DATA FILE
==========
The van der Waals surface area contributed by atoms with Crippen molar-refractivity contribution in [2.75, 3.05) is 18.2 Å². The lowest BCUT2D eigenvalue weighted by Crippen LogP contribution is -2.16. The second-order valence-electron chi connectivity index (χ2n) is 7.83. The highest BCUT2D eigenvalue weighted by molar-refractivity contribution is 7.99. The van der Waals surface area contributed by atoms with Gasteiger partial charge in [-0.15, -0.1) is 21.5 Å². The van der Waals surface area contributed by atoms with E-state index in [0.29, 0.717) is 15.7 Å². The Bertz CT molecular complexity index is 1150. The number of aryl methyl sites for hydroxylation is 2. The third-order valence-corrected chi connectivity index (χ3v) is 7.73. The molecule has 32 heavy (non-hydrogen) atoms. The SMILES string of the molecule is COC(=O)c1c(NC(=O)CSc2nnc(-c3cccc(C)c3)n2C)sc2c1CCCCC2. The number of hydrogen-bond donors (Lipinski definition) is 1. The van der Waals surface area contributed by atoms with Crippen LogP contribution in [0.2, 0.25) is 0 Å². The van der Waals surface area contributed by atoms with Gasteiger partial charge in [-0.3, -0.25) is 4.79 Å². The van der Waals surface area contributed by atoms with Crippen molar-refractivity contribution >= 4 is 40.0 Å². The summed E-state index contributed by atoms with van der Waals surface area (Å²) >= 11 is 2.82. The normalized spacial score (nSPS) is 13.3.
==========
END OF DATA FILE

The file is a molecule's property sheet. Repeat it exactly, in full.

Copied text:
The van der Waals surface area contributed by atoms with Crippen molar-refractivity contribution in [2.75, 3.05) is 18.2 Å². The lowest BCUT2D eigenvalue weighted by Crippen LogP contribution is -2.16. The second-order valence-electron chi connectivity index (χ2n) is 7.83. The highest BCUT2D eigenvalue weighted by molar-refractivity contribution is 7.99. The van der Waals surface area contributed by atoms with Gasteiger partial charge in [-0.15, -0.1) is 21.5 Å². The van der Waals surface area contributed by atoms with E-state index in [0.29, 0.717) is 15.7 Å². The Bertz CT molecular complexity index is 1150. The number of aryl methyl sites for hydroxylation is 2. The third-order valence-corrected chi connectivity index (χ3v) is 7.73. The molecule has 32 heavy (non-hydrogen) atoms. The SMILES string of the molecule is COC(=O)c1c(NC(=O)CSc2nnc(-c3cccc(C)c3)n2C)sc2c1CCCCC2. The number of hydrogen-bond donors (Lipinski definition) is 1. The van der Waals surface area contributed by atoms with Crippen LogP contribution in [0.2, 0.25) is 0 Å². The van der Waals surface area contributed by atoms with Gasteiger partial charge in [-0.3, -0.25) is 4.79 Å². The van der Waals surface area contributed by atoms with Crippen molar-refractivity contribution >= 4 is 40.0 Å². The summed E-state index contributed by atoms with van der Waals surface area (Å²) >= 11 is 2.82. The normalized spacial score (nSPS) is 13.3.